globalecoguy.org/  3/2021  7 Reasons Why Artificial Carbon Removal is Overhyped – Artificial carbon removal is largely a sideshow when it comes to climate change. At best, it may eventually grow into a minor solution. At worst, it’s a distraction from reducing emissions — and plays right into the fossil fuel industry’s hands.


bbc.co.uk  14/9/2021  Climate change: Young people very worried – survey-A new global survey illustrates the depth of anxiety many young people are feeling about climate change. By Roger Harrabin

…2Nearly 60% of young people approached said they felt very worried or extremely worried. More than 45% of those questioned said feelings about the climate affected their daily lives. Three-quarters of them said they thought the future was frightening. Over half (56%) say they think humanity is doomed. Two-thirds reported feeling sad, afraid and anxious. Many felt fear, anger, despair, grief and shame – as well as hope. One 16-year-old said: “It’s different for young people – for us, the destruction of the planet is personal.”

The survey across 10 countries was led by Bath University in collaboration with five universities. It’s funded by the campaign and research group Avaaz. It claims to be the biggest of its kind, with responses from 10,000 people aged between 16 and 25.


phys.org/news  17/9/ 2021 Animals died in ‘toxic soup’ during Earth’s worst mass extinction: A warning for today

…”The three main ingredients for the toxic soup are accelerated greenhouse gas emissions, high temperatures, and abundant nutrients. The volcanic eruptions provided the first two, while sudden deforestation caused the third. When the trees were wiped out, the soils bled into the rivers and lakes, providing all the nutrients that the microbes would need. When the researchers compared the fossil records of different warming-related mass extinctions, the team found extremely similar fossil records. This implicates deadly microbial blooms as repeat offenders of freshwater extinctions during extreme warming events. Today, humans have been following this recipe, and freshwater microbial blooms have been on the rise, illustrating how important the geosciences are in understanding the past in ways that offer crucial context for understanding contemporary changes in climate.”…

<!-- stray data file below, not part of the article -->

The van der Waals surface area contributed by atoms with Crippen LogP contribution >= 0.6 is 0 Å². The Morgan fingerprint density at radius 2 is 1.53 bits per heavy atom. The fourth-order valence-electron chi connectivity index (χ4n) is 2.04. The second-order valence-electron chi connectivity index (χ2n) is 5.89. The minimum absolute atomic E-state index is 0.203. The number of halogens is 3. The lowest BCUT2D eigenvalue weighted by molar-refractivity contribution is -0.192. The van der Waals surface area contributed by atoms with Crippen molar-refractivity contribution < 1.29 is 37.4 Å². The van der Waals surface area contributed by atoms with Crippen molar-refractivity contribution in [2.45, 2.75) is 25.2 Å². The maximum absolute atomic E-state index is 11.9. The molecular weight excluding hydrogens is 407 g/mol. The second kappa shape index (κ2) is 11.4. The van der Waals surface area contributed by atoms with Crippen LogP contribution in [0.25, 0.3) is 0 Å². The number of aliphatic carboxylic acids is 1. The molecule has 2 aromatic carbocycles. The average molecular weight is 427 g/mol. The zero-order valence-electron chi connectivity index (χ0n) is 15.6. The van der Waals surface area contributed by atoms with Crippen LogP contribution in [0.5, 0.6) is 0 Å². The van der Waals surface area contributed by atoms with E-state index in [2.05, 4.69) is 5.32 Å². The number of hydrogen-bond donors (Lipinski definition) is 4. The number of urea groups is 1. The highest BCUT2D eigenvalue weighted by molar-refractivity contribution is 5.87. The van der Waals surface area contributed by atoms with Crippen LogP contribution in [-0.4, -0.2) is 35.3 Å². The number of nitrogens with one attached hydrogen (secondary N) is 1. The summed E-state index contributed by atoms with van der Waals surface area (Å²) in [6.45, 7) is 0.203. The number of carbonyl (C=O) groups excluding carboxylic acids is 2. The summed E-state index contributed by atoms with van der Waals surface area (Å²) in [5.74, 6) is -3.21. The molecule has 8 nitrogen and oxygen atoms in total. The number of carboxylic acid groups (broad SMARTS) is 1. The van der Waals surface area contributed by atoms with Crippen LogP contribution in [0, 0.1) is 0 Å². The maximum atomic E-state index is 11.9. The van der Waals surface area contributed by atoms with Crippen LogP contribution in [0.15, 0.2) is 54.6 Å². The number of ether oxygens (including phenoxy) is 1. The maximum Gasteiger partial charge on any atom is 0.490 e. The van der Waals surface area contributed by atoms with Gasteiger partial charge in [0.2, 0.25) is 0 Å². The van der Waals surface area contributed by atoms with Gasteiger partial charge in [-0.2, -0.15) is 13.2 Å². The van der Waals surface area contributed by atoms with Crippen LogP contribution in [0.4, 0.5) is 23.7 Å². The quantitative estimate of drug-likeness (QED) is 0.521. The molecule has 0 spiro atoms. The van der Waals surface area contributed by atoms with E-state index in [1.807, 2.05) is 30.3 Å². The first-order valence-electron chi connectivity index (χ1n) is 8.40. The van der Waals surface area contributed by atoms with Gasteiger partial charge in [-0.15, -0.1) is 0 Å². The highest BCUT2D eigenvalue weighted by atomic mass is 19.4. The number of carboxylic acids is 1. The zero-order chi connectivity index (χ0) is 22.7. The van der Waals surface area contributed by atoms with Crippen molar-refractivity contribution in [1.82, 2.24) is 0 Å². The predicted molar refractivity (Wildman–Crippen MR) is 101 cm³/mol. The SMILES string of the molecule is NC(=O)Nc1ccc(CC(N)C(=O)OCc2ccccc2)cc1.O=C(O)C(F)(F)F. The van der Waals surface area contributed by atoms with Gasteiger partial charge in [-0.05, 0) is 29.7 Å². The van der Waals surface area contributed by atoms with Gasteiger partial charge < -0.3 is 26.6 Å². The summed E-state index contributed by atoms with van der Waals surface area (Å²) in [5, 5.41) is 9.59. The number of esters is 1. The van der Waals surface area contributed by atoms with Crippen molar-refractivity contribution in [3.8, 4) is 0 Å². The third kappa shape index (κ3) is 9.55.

irishtimes  31/7/2021 Time to stop seeing climate action through the lens of economics – Only a bold political vision will prepare the public for the measures that are needed  by Shana Cohen


economist.com/  24/7/2021  a-3degc-world-has-no-safe-place


ecowatch.com  Warning of Civilizational Collapse Was on Point, New Study Finds by Olivia Rosane

The Limits to Growth, sparked controversy and concern when it first emerged. But now, new research published in the Yale Journal of Industrial Ecology says we are currently on track to living out its warnings.

“The MIT scientists said we needed to act now to achieve a smooth transition and avoid costs,” Gaya Herrington, the author of the new study, told The Guardian. “That didn’t happen, so we’re seeing the impact of climate change.”


theguardian.com  25/7/2021   Yep, it’s bleak, says expert who tested 1970s end-of-the-world prediction – A controversial MIT study from 1972 forecast the collapse of civilization – and Gaya Herrington is here to deliver the bad news

At a UN sustainability meeting several years ago, an economic policy officer came up to Gaya Herrington and introduced himself. Taking her name for a riff on James Lovelock’s earth-as-an-organism Gaia hypothesis, he remarked: “Gaya – that’s not a name, it’s responsibility.”  Herrington, a Dutch sustainability researcher and adviser to the Club of Rome, a Swiss thinktank, has made headlines in recent days after she authored a report that appeared to show a controversial 1970s study predicting the collapse of civilization was – apparently – right on time.